I lift the wine bottle to the lip of a pottery cup.
A torrent of flowing ruby fills the reservoir, and I know there are people who would grimace at what we’re about to do. Strange, they say. Even cannibalistic.
My mind flips through the gold-lined pages, lands on red letters in John 6. I find my place in the crowd at a Capernaum synagogue and listen to the Teacher’s words. Some will call this a “hard teaching.”
“I tell you the truth, unless you eat the flesh of the Son of Man and drink his blood, you have no life in you.”
I imagine a collective gasp in the crowd.
On an Iowa farm, a solitary crimson tear slides down the side of a pottery cup. I catch treasure with my finger — one drop of life-giving liquid — and bring it to my mouth.
I taste life, and remember disciples standing nearby in the synagogue. Jesus asked if they were offended. Is He asking me, too?
That day, many of them left, no longer following him.
I don’t move.
One day in Sunday school, we read those verses in John 6 together. My husband spoke of the disciples: “Following Him is becoming more difficult.” I write my husband’s words in the margin of John 6, a holy Note-To-Self.
The next words are Jesus’ words, in red: “You do not want to leave too, do you?” These words, I think, are written for me. I am in the synagogue again, and I think He’s looking straight into my being. My heart pledges my allegiance, but — two-faced heart that it is — I know I will deny the authority of Christ again and again.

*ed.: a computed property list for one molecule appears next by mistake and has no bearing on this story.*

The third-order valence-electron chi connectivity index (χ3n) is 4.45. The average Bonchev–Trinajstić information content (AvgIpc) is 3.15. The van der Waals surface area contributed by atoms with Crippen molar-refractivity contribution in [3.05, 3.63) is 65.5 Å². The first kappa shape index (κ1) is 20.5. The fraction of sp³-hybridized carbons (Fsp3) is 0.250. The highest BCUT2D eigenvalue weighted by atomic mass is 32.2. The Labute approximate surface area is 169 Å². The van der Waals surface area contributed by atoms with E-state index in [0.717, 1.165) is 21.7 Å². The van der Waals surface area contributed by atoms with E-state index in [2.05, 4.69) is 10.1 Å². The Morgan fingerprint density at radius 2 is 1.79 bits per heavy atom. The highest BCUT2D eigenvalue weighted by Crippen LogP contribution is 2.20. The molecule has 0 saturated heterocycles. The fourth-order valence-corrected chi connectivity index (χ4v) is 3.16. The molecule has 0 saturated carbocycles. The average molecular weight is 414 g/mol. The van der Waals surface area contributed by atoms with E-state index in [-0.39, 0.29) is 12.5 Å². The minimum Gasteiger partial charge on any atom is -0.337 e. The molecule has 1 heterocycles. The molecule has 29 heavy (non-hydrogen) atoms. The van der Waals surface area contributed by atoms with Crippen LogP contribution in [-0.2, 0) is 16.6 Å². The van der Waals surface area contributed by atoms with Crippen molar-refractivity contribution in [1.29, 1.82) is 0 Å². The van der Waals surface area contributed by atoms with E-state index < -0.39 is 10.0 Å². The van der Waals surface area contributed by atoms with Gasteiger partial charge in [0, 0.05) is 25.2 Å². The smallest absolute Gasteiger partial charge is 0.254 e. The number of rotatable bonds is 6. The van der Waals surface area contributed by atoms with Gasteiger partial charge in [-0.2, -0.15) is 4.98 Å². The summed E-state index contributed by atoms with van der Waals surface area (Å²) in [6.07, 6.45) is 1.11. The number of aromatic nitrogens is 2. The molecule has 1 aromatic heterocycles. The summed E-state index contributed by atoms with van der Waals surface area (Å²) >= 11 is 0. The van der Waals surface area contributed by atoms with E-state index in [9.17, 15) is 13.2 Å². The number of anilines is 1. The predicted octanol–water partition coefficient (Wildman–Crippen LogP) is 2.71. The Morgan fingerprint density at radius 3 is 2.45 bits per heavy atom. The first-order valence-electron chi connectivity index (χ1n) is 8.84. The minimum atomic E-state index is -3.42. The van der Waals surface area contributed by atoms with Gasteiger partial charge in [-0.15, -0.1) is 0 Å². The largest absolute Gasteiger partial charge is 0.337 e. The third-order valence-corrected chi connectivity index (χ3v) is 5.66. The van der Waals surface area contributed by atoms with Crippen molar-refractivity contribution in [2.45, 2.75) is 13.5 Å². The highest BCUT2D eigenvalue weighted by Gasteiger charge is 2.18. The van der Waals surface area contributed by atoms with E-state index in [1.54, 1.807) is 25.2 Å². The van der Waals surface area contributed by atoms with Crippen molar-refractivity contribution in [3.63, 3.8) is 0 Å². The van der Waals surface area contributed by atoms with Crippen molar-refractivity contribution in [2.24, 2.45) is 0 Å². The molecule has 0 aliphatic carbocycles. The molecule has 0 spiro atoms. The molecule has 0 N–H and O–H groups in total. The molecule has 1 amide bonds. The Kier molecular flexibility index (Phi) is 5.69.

Jesus knows it, too. I still don’t move, feet on synagogue floor as some walk away. And I make another note: He lets me stay.
I grab the loaf, cleaving it until its torn clean through.
This is when I remember a table in Emmaus, where eyes recognized the Risen Christ only when the bread was broken. “Did not our heart burn?” they asked.
I lay ripped bread on a plate, open it partway like a hungry mouth.
My heart burns, too.
I carry the cup and plate to the table ringed with friends. And we, the weary and the ransomed, take and eat.
Today, at TheHighCalling.org, we continue our discussion of the book “The Spirit of Food: 34 Writers and Feasting and Fasting Toward God.”
This week’s essays reminded me of a communion we shared with friends one Saturday evening around our kitchen table. The communion cup and plate were birthday gifts from my husband.
“I am ravenous for the food dealt out in wafer and wine, in the circle of the loving presence of Christ, with others who are also starving for this inner nourishment, the kind that finally assures me of an unconditional love.”
— Luci Shaw from her “Soul Food” essay in “The Spirit of Food.”
Even if you haven’t read the book, you’re welcome to join in the conversation here, or over there are TheHighCalling.org.